Dose-dependent transitions in mechanisms of toxicity: Case studies

William Slikker, Melvin E. Andersen, Matthew S. Bogdanffy, James S. Bus, Steven D. Cohen, Rory B. Conolly, Raymond M. David, Nancy G. Doerrer, David C. Dorman, David W. Gaylor, Dale Hattis, John M. Rogers, R. Woodrow Setzer, James A. Swenberg, Kendall Wallace

Research output: Contribution to journalArticlepeer-review

133 Scopus citations


Experience with dose response and mechanisms of toxicity has shown that multiple mechanisms may exist for a single agent along the continuum of the full dose-response curve. It is highly likely that critical, limiting steps in any given mechanistic pathway may become overwhelmed with increasing exposures, signaling the emergence of new modalities of toxic tissue injury at these higher doses. Therefore, dose-dependent transitions in principal mechanisms of toxicity may occur, and could have significant impact on the interpretation of reference data sets for risk assessment. To illustrate the existence of dose-dependent transitions in mechanisms of toxicity, a group of academic, government, and industry scientists, formed under the leadership of the ILSI Health and Environmental Sciences Institute (HESI), developed a series of case studies. These case studies included acetaminophen, butadiene, ethylene glycol, formaldehyde, manganese, methylene chloride, peroxisome proliferator-activated receptor (PPAR), progesterone/hydroxyflutamide, propylene oxide, vinyl acetate, vinyl chloride, vinylidene chloride, and zinc. The case studies formed the basis for technical discourse at two scientific workshops in 2003.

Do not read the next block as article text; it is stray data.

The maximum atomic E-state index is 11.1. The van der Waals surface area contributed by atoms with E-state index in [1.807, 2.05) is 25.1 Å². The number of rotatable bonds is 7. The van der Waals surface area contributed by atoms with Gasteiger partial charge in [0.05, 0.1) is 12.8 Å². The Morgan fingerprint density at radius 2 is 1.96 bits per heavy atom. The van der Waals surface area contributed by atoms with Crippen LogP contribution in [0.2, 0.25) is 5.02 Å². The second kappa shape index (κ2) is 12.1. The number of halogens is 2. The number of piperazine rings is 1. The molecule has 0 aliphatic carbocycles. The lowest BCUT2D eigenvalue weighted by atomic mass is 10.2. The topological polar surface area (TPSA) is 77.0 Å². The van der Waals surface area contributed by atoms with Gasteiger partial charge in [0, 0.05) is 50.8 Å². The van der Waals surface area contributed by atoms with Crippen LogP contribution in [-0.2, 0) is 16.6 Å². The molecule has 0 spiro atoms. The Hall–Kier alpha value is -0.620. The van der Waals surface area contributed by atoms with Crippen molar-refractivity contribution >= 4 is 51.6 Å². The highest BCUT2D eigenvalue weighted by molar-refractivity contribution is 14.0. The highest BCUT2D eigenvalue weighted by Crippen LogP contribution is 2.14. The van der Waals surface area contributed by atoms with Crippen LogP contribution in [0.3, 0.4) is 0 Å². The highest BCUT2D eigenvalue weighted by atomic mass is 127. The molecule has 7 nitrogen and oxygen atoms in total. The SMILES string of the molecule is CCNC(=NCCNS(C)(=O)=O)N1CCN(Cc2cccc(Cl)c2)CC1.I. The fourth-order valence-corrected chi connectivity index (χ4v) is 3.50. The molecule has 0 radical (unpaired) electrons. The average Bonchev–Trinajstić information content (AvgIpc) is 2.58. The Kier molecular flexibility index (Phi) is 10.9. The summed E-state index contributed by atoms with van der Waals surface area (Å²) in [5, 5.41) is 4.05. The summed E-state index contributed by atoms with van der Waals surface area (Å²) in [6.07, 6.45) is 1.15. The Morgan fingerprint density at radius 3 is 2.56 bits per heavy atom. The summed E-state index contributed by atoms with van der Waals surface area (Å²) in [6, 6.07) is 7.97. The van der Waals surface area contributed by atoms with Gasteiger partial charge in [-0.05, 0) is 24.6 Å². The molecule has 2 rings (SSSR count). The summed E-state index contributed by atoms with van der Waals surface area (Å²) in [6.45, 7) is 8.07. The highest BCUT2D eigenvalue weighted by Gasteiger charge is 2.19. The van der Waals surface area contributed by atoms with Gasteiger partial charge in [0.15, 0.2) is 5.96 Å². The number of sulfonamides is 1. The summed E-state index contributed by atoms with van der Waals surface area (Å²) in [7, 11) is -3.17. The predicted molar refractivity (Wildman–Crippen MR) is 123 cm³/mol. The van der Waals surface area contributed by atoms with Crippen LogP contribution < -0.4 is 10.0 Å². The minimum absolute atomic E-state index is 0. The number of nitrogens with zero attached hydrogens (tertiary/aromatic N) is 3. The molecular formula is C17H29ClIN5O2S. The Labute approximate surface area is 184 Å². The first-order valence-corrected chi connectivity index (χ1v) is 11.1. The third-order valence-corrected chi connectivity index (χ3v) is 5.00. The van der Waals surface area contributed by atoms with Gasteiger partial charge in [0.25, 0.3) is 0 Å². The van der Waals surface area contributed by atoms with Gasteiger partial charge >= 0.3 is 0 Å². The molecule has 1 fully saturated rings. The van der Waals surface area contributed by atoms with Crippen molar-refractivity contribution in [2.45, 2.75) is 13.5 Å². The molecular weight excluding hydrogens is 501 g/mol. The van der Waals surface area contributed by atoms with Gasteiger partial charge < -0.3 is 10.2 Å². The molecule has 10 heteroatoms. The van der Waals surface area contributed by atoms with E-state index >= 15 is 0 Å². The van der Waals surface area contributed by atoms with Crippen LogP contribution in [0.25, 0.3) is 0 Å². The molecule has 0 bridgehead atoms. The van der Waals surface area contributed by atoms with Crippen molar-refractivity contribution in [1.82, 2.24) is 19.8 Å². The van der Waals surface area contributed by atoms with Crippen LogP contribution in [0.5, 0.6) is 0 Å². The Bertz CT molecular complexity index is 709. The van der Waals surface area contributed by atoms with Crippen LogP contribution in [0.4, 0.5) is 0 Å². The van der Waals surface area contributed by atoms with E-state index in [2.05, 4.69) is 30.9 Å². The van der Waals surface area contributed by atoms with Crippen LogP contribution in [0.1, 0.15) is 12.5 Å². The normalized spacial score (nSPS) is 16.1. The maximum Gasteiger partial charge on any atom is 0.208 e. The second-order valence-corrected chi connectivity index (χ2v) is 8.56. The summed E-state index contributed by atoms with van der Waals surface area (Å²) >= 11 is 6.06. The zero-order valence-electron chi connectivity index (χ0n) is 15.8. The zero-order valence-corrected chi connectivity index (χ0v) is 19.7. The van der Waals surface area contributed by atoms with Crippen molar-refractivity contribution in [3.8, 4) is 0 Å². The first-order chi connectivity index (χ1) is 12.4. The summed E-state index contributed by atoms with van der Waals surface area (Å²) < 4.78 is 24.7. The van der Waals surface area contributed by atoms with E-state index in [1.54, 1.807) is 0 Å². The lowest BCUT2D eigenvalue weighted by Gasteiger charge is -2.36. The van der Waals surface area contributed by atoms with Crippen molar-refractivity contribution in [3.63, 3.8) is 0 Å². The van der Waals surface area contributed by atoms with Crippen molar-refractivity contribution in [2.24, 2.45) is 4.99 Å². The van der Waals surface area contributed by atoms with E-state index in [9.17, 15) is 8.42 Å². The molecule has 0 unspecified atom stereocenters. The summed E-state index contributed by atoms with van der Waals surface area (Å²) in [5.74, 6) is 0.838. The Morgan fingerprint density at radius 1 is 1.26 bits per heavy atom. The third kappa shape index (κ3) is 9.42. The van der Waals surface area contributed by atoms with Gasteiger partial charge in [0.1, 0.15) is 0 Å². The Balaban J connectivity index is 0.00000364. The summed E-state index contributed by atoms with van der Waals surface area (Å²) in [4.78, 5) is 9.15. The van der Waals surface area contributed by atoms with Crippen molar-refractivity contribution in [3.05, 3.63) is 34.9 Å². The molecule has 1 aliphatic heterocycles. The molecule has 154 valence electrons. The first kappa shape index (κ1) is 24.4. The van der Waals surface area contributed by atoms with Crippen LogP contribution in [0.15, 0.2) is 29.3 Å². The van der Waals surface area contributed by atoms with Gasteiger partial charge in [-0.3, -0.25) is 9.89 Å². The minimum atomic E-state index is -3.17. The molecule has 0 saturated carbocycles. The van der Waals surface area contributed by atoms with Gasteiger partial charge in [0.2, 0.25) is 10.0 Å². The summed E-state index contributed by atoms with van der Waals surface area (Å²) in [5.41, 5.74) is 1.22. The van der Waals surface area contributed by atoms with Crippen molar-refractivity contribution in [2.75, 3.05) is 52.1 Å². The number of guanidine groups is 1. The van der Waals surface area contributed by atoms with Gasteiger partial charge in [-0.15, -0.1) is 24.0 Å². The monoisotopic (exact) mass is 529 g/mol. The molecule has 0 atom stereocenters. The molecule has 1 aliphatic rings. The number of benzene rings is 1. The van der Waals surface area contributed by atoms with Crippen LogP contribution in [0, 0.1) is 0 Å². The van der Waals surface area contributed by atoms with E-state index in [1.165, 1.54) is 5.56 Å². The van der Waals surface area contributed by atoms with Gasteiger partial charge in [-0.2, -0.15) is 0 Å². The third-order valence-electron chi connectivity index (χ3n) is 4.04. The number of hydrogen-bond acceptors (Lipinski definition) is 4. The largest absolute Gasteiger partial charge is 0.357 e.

Original languageEnglish (US)
Pages (from-to)226-294
Number of pages69
JournalToxicology and Applied Pharmacology
Issue number3
StatePublished - Dec 15 2004

Bibliographical note

Funding Information:
The HESI Project Committee on Dose-Dependent Transitions in Mechanisms of Toxicity extends its appreciation to the HESI Project Committee on the Use of Mechanistic Data in Risk Assessment for providing the scientific foundation, as well as financial support, for the development of these case studies. Appreciation is also extended to Samuel M. Cohen (University of Nebraska Medical Center), Curtis D. Klaassen (University of Kansas Medical Center), and James E. Klaunig (Indiana University School of Medicine) for their careful scientific review of this manuscript prior to submission for publication. The HESI Project Committee thanks Ms. Cyndi Nobles (ILSI Health and Environmental Sciences Institute) for her excellent administrative support during the project. About HESI The ILSI Health and Environmental Sciences Institute (HESI) is a global branch of the International Life Sciences Institute, a public, non-profit scientific foundation with branches throughout the world. HESI provides an international forum to advance the undestanding and application of scientific issues related to human health, toxicology, risk assessment, and the environment. HESI is widely recognized among scientists from government, industry, and academia as an objective, science-based organization within which important issues of mutual concern can be discussed and resolved in the interest of improving public health. As part of its public benefit mandate, HESI's activities are carried out in the public domain, generating data and other information for broad scientific use and application. Further information about HESI can be found at .


  • Acetaminophen
  • Butadiene, ethylene glycol
  • Dose response
  • Dose-dependent transitions
  • Formaldehyde
  • Manganese
  • Mechanisms of toxicity
  • Methylene chloride
  • Peroxisome proliferator-activated receptor
  • Progesterone/ hydroxyflutamide
  • Propylene oxide
  • Vinyl acetate

Fingerprint Dive into the research topics of 'Dose-dependent transitions in mechanisms of toxicity: Case studies'. Together they form a unique fingerprint.

Cite this